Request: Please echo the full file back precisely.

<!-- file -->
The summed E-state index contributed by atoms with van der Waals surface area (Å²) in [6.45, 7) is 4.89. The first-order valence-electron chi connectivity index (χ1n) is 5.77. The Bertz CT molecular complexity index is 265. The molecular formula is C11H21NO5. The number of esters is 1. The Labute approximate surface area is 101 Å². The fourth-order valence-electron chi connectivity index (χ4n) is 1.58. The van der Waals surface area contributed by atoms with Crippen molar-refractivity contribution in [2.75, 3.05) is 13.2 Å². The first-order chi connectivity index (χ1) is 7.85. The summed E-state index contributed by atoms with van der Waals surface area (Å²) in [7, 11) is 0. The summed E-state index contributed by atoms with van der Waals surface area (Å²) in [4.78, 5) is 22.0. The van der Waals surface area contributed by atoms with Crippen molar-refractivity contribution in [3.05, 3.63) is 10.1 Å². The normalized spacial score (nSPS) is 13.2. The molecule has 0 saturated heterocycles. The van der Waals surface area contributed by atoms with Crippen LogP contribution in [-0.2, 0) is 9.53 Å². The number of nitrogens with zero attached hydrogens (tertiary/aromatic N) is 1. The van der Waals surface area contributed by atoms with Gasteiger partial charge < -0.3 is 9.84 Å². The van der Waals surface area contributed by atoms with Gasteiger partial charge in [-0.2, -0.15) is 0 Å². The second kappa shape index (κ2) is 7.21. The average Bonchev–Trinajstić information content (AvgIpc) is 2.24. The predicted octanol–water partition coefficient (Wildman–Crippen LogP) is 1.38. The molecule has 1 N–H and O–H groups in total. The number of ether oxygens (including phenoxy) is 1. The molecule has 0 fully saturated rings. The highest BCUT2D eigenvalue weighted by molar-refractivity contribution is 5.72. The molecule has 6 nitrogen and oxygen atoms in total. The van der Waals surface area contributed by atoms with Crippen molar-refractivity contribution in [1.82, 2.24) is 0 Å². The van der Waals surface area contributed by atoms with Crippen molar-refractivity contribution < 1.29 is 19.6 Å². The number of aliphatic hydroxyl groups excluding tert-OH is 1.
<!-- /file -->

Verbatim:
The summed E-state index contributed by atoms with van der Waals surface area (Å²) in [6.45, 7) is 4.89. The first-order valence-electron chi connectivity index (χ1n) is 5.77. The Bertz CT molecular complexity index is 265. The molecular formula is C11H21NO5. The number of esters is 1. The Labute approximate surface area is 101 Å². The fourth-order valence-electron chi connectivity index (χ4n) is 1.58. The van der Waals surface area contributed by atoms with Crippen molar-refractivity contribution in [2.75, 3.05) is 13.2 Å². The first-order chi connectivity index (χ1) is 7.85. The summed E-state index contributed by atoms with van der Waals surface area (Å²) in [7, 11) is 0. The summed E-state index contributed by atoms with van der Waals surface area (Å²) in [4.78, 5) is 22.0. The van der Waals surface area contributed by atoms with Crippen molar-refractivity contribution in [3.05, 3.63) is 10.1 Å². The normalized spacial score (nSPS) is 13.2. The molecule has 0 saturated heterocycles. The van der Waals surface area contributed by atoms with Crippen LogP contribution in [-0.2, 0) is 9.53 Å². The number of nitrogens with zero attached hydrogens (tertiary/aromatic N) is 1. The van der Waals surface area contributed by atoms with Gasteiger partial charge < -0.3 is 9.84 Å². The van der Waals surface area contributed by atoms with Gasteiger partial charge in [-0.2, -0.15) is 0 Å². The second kappa shape index (κ2) is 7.21. The average Bonchev–Trinajstić information content (AvgIpc) is 2.24. The predicted octanol–water partition coefficient (Wildman–Crippen LogP) is 1.38. The molecule has 1 N–H and O–H groups in total. The number of ether oxygens (including phenoxy) is 1. The molecule has 0 fully saturated rings. The highest BCUT2D eigenvalue weighted by molar-refractivity contribution is 5.72. The molecule has 6 nitrogen and oxygen atoms in total. The van der Waals surface area contributed by atoms with Crippen molar-refractivity contribution in [1.82, 2.24) is 0 Å². The van der Waals surface area contributed by atoms with Crippen molar-refractivity contribution < 1.29 is 19.6 Å². The number of aliphatic hydroxyl groups excluding tert-OH is 1.